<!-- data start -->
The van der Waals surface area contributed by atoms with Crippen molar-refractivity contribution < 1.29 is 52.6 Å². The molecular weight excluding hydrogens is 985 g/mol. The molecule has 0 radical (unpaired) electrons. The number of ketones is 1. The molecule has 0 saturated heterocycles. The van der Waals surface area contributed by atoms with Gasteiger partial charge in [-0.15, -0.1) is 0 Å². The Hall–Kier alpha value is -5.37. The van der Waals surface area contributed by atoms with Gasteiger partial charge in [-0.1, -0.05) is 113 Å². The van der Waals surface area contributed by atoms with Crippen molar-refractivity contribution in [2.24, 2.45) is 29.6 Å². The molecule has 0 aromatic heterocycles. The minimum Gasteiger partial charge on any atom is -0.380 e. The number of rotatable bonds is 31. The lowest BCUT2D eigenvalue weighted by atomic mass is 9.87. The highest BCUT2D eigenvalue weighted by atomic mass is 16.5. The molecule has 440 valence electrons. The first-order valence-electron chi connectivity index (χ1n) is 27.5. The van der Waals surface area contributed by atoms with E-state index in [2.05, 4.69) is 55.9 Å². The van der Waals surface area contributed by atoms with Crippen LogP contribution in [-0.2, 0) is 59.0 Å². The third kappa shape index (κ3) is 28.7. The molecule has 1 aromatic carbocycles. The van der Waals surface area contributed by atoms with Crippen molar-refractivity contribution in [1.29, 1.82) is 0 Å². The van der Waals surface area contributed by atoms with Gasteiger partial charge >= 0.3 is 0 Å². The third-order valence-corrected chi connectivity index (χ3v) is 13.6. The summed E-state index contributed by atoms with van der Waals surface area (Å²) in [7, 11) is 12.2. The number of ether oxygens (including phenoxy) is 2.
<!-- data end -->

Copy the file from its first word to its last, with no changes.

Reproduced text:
The van der Waals surface area contributed by atoms with Crippen molar-refractivity contribution < 1.29 is 52.6 Å². The molecular weight excluding hydrogens is 985 g/mol. The molecule has 0 radical (unpaired) electrons. The number of ketones is 1. The molecule has 0 saturated heterocycles. The van der Waals surface area contributed by atoms with Gasteiger partial charge in [-0.15, -0.1) is 0 Å². The Hall–Kier alpha value is -5.37. The van der Waals surface area contributed by atoms with Gasteiger partial charge in [-0.1, -0.05) is 113 Å². The van der Waals surface area contributed by atoms with Crippen molar-refractivity contribution in [2.24, 2.45) is 29.6 Å². The molecule has 0 aromatic heterocycles. The minimum Gasteiger partial charge on any atom is -0.380 e. The number of rotatable bonds is 31. The lowest BCUT2D eigenvalue weighted by atomic mass is 9.87. The highest BCUT2D eigenvalue weighted by atomic mass is 16.5. The molecule has 440 valence electrons. The first-order valence-electron chi connectivity index (χ1n) is 27.5. The van der Waals surface area contributed by atoms with E-state index in [2.05, 4.69) is 55.9 Å². The van der Waals surface area contributed by atoms with Crippen LogP contribution in [-0.2, 0) is 59.0 Å². The third kappa shape index (κ3) is 28.7. The molecule has 1 aromatic carbocycles. The van der Waals surface area contributed by atoms with Crippen molar-refractivity contribution in [1.29, 1.82) is 0 Å². The van der Waals surface area contributed by atoms with Gasteiger partial charge >= 0.3 is 0 Å². The third-order valence-corrected chi connectivity index (χ3v) is 13.6. The summed E-state index contributed by atoms with van der Waals surface area (Å²) in [7, 11) is 12.2. The number of ether oxygens (including phenoxy) is 2.